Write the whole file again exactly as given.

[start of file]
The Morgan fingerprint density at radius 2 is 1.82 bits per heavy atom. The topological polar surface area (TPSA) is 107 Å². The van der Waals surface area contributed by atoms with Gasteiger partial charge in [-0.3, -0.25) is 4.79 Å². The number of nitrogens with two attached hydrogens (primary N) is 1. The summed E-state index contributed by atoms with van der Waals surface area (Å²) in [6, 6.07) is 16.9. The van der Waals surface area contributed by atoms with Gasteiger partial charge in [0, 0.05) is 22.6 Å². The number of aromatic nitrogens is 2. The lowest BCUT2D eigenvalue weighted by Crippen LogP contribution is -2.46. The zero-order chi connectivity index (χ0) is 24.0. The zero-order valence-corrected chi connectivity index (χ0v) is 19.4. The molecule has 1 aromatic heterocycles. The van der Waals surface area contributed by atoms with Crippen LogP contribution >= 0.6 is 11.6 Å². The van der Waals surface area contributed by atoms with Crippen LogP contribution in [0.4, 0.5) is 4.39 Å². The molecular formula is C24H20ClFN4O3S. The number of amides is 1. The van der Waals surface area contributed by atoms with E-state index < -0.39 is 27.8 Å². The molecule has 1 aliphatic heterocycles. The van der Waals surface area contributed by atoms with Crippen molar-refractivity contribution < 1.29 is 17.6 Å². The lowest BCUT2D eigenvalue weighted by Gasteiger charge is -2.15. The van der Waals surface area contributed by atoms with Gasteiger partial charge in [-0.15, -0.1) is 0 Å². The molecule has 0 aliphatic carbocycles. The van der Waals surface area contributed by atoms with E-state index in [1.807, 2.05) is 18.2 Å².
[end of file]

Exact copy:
The Morgan fingerprint density at radius 2 is 1.82 bits per heavy atom. The topological polar surface area (TPSA) is 107 Å². The van der Waals surface area contributed by atoms with Gasteiger partial charge in [-0.3, -0.25) is 4.79 Å². The number of nitrogens with two attached hydrogens (primary N) is 1. The summed E-state index contributed by atoms with van der Waals surface area (Å²) in [6, 6.07) is 16.9. The van der Waals surface area contributed by atoms with Gasteiger partial charge in [0, 0.05) is 22.6 Å². The number of aromatic nitrogens is 2. The lowest BCUT2D eigenvalue weighted by Crippen LogP contribution is -2.46. The zero-order chi connectivity index (χ0) is 24.0. The zero-order valence-corrected chi connectivity index (χ0v) is 19.4. The molecule has 1 aromatic heterocycles. The van der Waals surface area contributed by atoms with Crippen LogP contribution >= 0.6 is 11.6 Å². The van der Waals surface area contributed by atoms with Crippen LogP contribution in [0.4, 0.5) is 4.39 Å². The molecular formula is C24H20ClFN4O3S. The number of amides is 1. The van der Waals surface area contributed by atoms with E-state index < -0.39 is 27.8 Å². The molecule has 1 aliphatic heterocycles. The van der Waals surface area contributed by atoms with Crippen molar-refractivity contribution < 1.29 is 17.6 Å². The lowest BCUT2D eigenvalue weighted by Gasteiger charge is -2.15. The van der Waals surface area contributed by atoms with Gasteiger partial charge in [-0.15, -0.1) is 0 Å². The molecule has 0 aliphatic carbocycles. The van der Waals surface area contributed by atoms with E-state index in [1.807, 2.05) is 18.2 Å².